New Delhi, Nov. 12: Students with one-year UK master’s degrees will have to complete a bridge course of six months in India to make their qualifications valid for further academic pursuits or government jobs here.
The master’s degree is awarded by Indian institutions after a two-year course.
The University Grants Commission (UGC), India’s higher education regulator, has finalised a module for the six-month bridge course, the move coming ahead of British Prime Minister David Cameron’s India visit this week.
The bridge course will be offered at select universities to enable students cover the required course content for validating their foreign degrees, sources in the HRD ministry and the UGC said.
India does not recognise one-year degrees. Nearly 25,000 Indian students are currently pursuing master’s in the UK, most of them one-year courses. Such students face difficulties in getting teaching jobs in government colleges when they return home.
The UK authorities have long demanded equivalence for the one-year degrees in India. The UK Higher Education International Unit and the UK-India Education and Research Initiative had a study conducted on the issue.
The National Recognition Information Centre (NARIC), the British agency which carried out the study, said the one-year master’s degree was like the two-year degrees offered by Indian universities, and should be considered valid.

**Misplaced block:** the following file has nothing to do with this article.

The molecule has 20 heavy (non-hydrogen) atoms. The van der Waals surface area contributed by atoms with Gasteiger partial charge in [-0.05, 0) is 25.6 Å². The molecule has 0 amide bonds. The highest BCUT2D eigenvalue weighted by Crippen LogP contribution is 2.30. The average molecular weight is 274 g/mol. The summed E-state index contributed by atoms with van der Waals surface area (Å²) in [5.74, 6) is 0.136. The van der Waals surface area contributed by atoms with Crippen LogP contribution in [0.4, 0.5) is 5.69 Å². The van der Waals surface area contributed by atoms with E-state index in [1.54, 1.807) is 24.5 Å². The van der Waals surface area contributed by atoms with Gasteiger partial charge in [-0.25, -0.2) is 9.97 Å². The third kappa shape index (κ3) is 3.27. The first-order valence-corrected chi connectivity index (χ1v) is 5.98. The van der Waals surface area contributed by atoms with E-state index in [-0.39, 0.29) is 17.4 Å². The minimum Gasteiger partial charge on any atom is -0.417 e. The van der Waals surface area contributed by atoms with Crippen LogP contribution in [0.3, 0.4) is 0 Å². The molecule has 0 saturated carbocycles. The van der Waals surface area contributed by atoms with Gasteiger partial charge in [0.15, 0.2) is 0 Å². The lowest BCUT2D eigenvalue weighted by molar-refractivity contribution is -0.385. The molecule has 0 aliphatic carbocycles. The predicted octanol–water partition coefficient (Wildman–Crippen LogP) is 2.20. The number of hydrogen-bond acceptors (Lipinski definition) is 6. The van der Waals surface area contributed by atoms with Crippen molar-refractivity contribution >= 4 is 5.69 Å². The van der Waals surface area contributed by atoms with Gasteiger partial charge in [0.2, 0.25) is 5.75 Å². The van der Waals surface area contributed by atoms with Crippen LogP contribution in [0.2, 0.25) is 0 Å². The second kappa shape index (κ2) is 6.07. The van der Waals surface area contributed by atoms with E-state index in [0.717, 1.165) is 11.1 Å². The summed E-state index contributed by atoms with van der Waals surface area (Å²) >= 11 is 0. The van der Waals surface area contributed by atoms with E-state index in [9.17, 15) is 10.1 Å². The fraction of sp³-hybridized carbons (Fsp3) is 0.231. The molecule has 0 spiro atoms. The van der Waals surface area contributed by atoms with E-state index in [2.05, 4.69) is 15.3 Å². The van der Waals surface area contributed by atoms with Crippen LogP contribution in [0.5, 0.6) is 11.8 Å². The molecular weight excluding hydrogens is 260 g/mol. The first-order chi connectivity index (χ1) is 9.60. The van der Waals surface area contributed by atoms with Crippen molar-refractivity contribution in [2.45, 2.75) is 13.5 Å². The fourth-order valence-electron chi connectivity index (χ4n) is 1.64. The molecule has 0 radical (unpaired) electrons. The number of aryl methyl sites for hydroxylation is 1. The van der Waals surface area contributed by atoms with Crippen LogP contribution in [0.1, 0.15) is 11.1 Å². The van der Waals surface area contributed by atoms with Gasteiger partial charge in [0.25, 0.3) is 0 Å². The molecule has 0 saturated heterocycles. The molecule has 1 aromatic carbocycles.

The study used several criteria such as learning outcomes, course duration, content, research requirements, assessment methods and quality.
The HRD ministry set up another committee to examine the NARIC findings. That committee rejected the suggestions saying Indian degrees covered a wider curriculum, including a larger number of core subject areas.
The matter was discussed during the visit of Cameron earlier this year, and both countries agreed to the bridge course mechanism. The ministry then asked the UGC to suggest modalities for the course.
The Association of Indian Universities, the agency that gives equivalence to foreign degrees, has accepted the UGC formula.
After completing the bridge course, students can pursue further studies or appear for the National Eligibility Test, conducted by the UGC to appoint assistant professors in universities and colleges.
“We are very proud to have Indian master’s students in the UK and we want them to be able to progress to post-graduate study back in India. We are working closely with the HRD (ministry) and the UGC to achieve this and have seen fruitful discussions at the highest level,” said Gemma Townley, head of communications in the UK’s Higher Education International Unit.
The one-year UK master’s degrees are not the only contentious ones. India also does not recognise three-year engineering and one-year MBA degrees of UK universities, said sources in All India Council of Technical of Technical Education, the country’s technical education regulator. But the UK has not yet taken up this issue.